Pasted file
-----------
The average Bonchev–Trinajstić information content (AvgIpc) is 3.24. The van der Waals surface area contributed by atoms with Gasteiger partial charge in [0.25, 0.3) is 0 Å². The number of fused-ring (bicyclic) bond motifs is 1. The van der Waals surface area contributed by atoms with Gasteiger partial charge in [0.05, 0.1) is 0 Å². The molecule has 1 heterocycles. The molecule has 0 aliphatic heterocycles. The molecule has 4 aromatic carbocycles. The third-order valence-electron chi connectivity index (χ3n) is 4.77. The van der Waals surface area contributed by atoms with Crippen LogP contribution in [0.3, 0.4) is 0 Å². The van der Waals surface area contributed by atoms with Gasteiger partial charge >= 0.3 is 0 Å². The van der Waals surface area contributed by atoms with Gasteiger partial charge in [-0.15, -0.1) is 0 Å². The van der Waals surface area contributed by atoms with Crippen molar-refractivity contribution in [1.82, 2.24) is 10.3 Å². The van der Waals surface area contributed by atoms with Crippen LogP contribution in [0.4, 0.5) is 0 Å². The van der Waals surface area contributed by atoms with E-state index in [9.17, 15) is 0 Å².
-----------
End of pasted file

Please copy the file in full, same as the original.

The average Bonchev–Trinajstić information content (AvgIpc) is 3.24. The van der Waals surface area contributed by atoms with Gasteiger partial charge in [0.25, 0.3) is 0 Å². The number of fused-ring (bicyclic) bond motifs is 1. The van der Waals surface area contributed by atoms with Gasteiger partial charge in [0.05, 0.1) is 0 Å². The molecule has 1 heterocycles. The molecule has 0 aliphatic heterocycles. The molecule has 4 aromatic carbocycles. The third-order valence-electron chi connectivity index (χ3n) is 4.77. The van der Waals surface area contributed by atoms with Crippen LogP contribution in [0.3, 0.4) is 0 Å². The van der Waals surface area contributed by atoms with Gasteiger partial charge >= 0.3 is 0 Å². The van der Waals surface area contributed by atoms with Gasteiger partial charge in [-0.15, -0.1) is 0 Å². The van der Waals surface area contributed by atoms with Crippen molar-refractivity contribution in [1.82, 2.24) is 10.3 Å². The van der Waals surface area contributed by atoms with Crippen LogP contribution in [0.4, 0.5) is 0 Å². The van der Waals surface area contributed by atoms with E-state index in [9.17, 15) is 0 Å².